Undet. Papilionid from Rio Grande Valley, TX

Alexei G. Belik belik at fannet.ru
Tue Nov 3 19:55:02 EST 1998

Well, I've got the the complete insomnia this night (3:30 A.M.) and
only this fact has caused my "stormy" epistolary activity  on this List
(strange, the winter is close, so all russian bears should be 
sleeping... :-)

D.P.Howson wrote:

> At the risk of appearing insensitive to those who have to pay for their messages, I thought the moth photograph the most interesting contribution this week. At least we could see for ourselves what had been found. As long as the images are greatly compressed there should be few people they will upset, surely?
> Dave Howson

Yes, just from the idle curiosity one minute ago I've  opened 
Mike's GIF file "swall2.gif" in the "Adobe Photoshop". 
Then I transformed it into the JPEG file with the option 
"low quality, small file". Instead of 73,5 Kb GIF I've got 
just **15,5 Kb** JPG of **exactly** the same screen quality! 
If one do not suppose to print the graphic file later, 
this is the good solution.

But I do not believe that everybody around here have such tools 
like Photoshop...
So guys, let's do not send such cool stuff like the images into 
the List! John Himmelman so exactly formulated the explanation, 
and I cannot say better. So let's stop this discussion, which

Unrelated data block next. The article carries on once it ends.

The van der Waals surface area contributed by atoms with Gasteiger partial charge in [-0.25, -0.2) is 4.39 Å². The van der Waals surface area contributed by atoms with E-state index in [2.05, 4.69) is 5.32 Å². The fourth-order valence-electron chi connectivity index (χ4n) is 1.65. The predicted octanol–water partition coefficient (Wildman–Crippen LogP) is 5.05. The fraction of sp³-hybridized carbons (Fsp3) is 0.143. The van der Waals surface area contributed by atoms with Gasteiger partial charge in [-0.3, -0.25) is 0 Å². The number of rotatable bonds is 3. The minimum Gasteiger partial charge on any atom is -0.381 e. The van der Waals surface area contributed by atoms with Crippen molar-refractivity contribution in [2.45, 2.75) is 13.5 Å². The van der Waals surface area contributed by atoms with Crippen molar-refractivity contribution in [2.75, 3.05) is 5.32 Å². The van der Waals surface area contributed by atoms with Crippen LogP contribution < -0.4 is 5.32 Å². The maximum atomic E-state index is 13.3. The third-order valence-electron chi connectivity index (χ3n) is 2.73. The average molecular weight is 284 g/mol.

I carelessly initiated (especially as Dr. Gall so kindly informed 
us, already, about the corresponding amendments in the LEPS-L's 
information letter), and turn our attention onto the more interesting 

Returning to the subject, after all, Mike Quinn's  insect is
definitely Urania fulgens, not U. leilus as it was suggested
by some List's contributors previously. U. leilus has the 
distinct coloration on the hw. ups. Where is Dr. Douglas Yanega 
- he could support this, I believe, as the specialist in 
South American leps.

Further, when here was the discussion about the migrating 
Uranias, and when the West Indies was mentioned, I recalled 
about yet another species, namely Urania boisduvalii (I may 
somewhat misspell the specific epithet). I definitely know 
that it is confined to Cuba, but perhaps it also can migrate 
into the adjacent areas, don't you think? I never had it in 
my collection and have not its picture on hands, but as far 
as I can recall, the species is more similar with U. fulgens 
than with U. leilus.

Sincerely yours,
Alexei Belik

P.S. Hoping next night I'll have a normal sleep, so my babbling 
will not appear here once again for a long time.

Alexei G. Belik
Saratov, Russia
e-mail: belik at fannet.ru

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